Except it’s the best-selling home system in the world. And it’s not even CLOSE anymore. The Wii software isn’t likely to hurt it until there’s a compelling reason for the non-hardcore player to buy either the PS3 or the 360, and that’s not going to happen until GTAIV or Halo hit later this year. Of course, all Nintendo has to do is sell Mario Galaxy in a reasonably similar manner as they did with New Super Mario Brothers last year and they’re likely to outpace both those games.

    Also: Zelda isn’t the reason people buy the Wii. They buy it to play Wii Sports (which by being packed in with every system outside Japan, may rank up there with the smartest business moves Nintendo’s ever made). Zelda’s the bone tossed to the traditional Nintendo fans while they transform their user base.

    Share
  64. “I’m constantly reading about how video game revenue is set to eclipse movies and music, but apparently they’re wrong”

    Wagner, I find your response to this fascinating. Your entire argument is based on your future projection that the industry is in trouble, yet when I mention a projection myself, you refute using CURRENT data on the movie industry.

    How solid and secure is the movie industry? Spiralling costs, rampant piracy, out of control stars, these all bode ill for its future. The movie industry is itself, a terrible example for you to use. It lacks imagination, it churns out the same rubbish year after year.

    A final irony, you criticise EA for its sequels, yet the vast majority of the super successful movies that Hollywood churns out have all been franchises, Spiderman, Pirates of the Caribbean, Lord of the Rings, Harry Potter, etc. Tell me, do you think the next Spiderman will be a billion dollar hit, when the stars don’t return? Still think its a safe bet. Where would half the revenue have come from, if not from sequels?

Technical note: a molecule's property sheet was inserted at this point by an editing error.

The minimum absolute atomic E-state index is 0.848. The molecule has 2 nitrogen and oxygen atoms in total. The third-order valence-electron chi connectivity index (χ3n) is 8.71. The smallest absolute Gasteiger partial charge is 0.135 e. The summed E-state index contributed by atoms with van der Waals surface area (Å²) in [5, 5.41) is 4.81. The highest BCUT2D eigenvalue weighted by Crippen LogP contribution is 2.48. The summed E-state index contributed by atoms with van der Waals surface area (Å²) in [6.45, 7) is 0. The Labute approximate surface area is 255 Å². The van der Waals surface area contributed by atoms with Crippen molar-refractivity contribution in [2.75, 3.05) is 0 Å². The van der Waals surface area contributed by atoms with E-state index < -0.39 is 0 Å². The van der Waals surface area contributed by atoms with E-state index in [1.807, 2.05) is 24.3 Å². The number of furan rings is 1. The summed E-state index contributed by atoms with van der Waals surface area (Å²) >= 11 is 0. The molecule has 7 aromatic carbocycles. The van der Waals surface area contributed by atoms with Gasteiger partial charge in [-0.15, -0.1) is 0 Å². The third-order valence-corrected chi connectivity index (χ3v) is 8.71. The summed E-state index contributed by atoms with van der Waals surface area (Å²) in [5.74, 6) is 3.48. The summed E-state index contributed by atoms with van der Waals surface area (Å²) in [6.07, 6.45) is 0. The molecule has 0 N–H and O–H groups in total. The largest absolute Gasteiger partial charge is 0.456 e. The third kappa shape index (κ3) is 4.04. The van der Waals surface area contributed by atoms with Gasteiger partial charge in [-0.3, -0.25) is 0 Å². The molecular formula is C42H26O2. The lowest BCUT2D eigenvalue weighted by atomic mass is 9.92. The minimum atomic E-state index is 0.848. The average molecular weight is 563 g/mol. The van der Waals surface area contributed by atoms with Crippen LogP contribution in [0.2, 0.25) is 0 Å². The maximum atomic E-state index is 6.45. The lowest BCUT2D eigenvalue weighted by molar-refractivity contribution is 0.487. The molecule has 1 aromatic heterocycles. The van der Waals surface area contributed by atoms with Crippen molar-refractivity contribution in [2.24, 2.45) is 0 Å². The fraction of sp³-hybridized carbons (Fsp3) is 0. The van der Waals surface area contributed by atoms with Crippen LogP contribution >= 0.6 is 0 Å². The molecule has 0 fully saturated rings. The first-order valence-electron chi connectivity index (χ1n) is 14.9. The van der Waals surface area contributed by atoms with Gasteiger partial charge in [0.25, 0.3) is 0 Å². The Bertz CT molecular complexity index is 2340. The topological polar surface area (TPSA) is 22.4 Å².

Finally you compare an industry that has existed for almost a century, to an industry barely in its third decade. This seems hardly fair. You say that the games industry has only produced its first billion dollar hit. Not bad I think for an industry barely in its adolescence.

    Wagner, you don’t seem prepared to give the industry a chance at all. You show an ALARMING like of foresight, and I look forward to the day you eat your words.

    Oh, and for God’s sake, stop rabbiting on about Second Life. It’s a stop gap, a minor, frivolous pass time for people to look at. You’re continual defence of it is looking both desperate, and ill informed, while at the same time undermining your already diminishing credibility.

    Share
  65. @Mr. Butterscotch: The best selling game on the Wii is Zelda – which apparently takes around 50 hours to complete well. This is NOT a casual game. People see potential, interest, a lower price point and most of all FUN in the Wii. It is not however necessarily a call to arms for the casuals.

    This is incorrect. The best selling game for the Wii are:

    1. Wii Sports. Yes, it’s included in Europe and USA – but not in Japan.

    2. Wii Play – huge seller, more sales than Zelda so far.

    And I think that most people who are not hard core gamers would disagree that the Wii has any drought at all. If you’re a 20 year old without a family and lots of time after classes/work/whatever to play, then yeah, there’s a drought. If you’re a father of 3 or a retired person or someone who pulls it out on the weekends play with friends who come over (like my hair stylist was telling me about), then there’s probably more games than you can keep up with.